In all, this is a fine set that highlights the genius of Judy Garland. Perhaps it does not present the essential songs from her substantial repertoire but it still provides conclusive proof if such is at all needed of why Judy Garland will always be beloved and revered as singer and entertainer.
Bruce K. Hanson | Petersburg, VA | 08/02/2006
(4 out of 5 stars)

"I fear that I may be condemned as being guilty of sacrilege when I write that this CD is not "The Essential Judy Garland". Capitol's other Garland projects come closer to the category of "essential" with their "25th Anniversary Retrospective", "Classic Judy Garland- 1955 -1965", and of course, the best of the lot: "Judy at Carnegie Hall". Rhino Records also has a great CD titled, "Judy Garland in Hollywood". All of the above are essential Garland releases. The question that should be asked by Capitol is: Who is buying Judy Garland CDs? Who bought the previous CD releases of "Judy at Carnegie Hall" before the more recent brilliant restoration? Are they not usually Garland fans?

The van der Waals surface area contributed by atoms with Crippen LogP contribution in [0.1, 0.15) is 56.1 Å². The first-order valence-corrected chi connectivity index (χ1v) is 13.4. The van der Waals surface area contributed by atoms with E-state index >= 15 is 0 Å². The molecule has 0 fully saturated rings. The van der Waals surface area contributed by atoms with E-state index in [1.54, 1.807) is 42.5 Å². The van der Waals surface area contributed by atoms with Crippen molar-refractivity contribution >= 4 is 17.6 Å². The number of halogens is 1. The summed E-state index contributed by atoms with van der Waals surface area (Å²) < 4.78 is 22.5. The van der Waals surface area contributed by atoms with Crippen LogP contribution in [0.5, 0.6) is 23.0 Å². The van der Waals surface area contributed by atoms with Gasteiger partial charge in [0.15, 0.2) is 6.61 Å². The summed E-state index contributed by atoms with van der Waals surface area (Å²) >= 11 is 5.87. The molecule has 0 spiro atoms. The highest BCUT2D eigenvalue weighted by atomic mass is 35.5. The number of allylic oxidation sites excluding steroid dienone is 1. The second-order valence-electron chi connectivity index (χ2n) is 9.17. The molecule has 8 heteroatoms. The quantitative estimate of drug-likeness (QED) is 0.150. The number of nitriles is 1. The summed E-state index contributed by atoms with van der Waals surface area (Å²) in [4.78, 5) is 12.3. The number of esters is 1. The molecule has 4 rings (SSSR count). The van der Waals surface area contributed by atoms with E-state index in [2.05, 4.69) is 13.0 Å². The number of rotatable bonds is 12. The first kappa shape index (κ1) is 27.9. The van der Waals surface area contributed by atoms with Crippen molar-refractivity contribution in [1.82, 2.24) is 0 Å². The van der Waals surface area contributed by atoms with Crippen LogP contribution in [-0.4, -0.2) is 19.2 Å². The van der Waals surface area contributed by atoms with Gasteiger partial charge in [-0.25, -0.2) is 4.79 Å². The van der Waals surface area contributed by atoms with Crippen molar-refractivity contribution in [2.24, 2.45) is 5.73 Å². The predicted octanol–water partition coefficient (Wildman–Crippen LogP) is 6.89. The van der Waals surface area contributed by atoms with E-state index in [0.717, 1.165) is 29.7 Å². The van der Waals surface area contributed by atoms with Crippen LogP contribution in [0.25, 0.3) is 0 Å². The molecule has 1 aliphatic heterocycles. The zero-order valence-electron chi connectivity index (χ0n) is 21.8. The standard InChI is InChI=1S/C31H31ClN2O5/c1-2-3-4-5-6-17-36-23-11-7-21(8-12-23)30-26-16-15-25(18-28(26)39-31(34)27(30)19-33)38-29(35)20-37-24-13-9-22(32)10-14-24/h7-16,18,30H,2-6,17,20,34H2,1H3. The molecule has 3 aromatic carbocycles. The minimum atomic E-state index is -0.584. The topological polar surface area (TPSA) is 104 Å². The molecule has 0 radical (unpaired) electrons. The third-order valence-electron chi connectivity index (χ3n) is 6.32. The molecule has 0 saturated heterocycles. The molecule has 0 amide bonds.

That said, this new CD does contain some lovely surprises including the opportunity to hear "The Far Away Part of Town" as part of a compliation set of Judy's rather than having to navigate through the soundtrack of "Pepe" to hear it. There are also unreleased versions of "It Never Was You" and "Why Was I Born". Otherwise, the other seventeen songs are available on other CDs which Garland affectionados most likely own as well.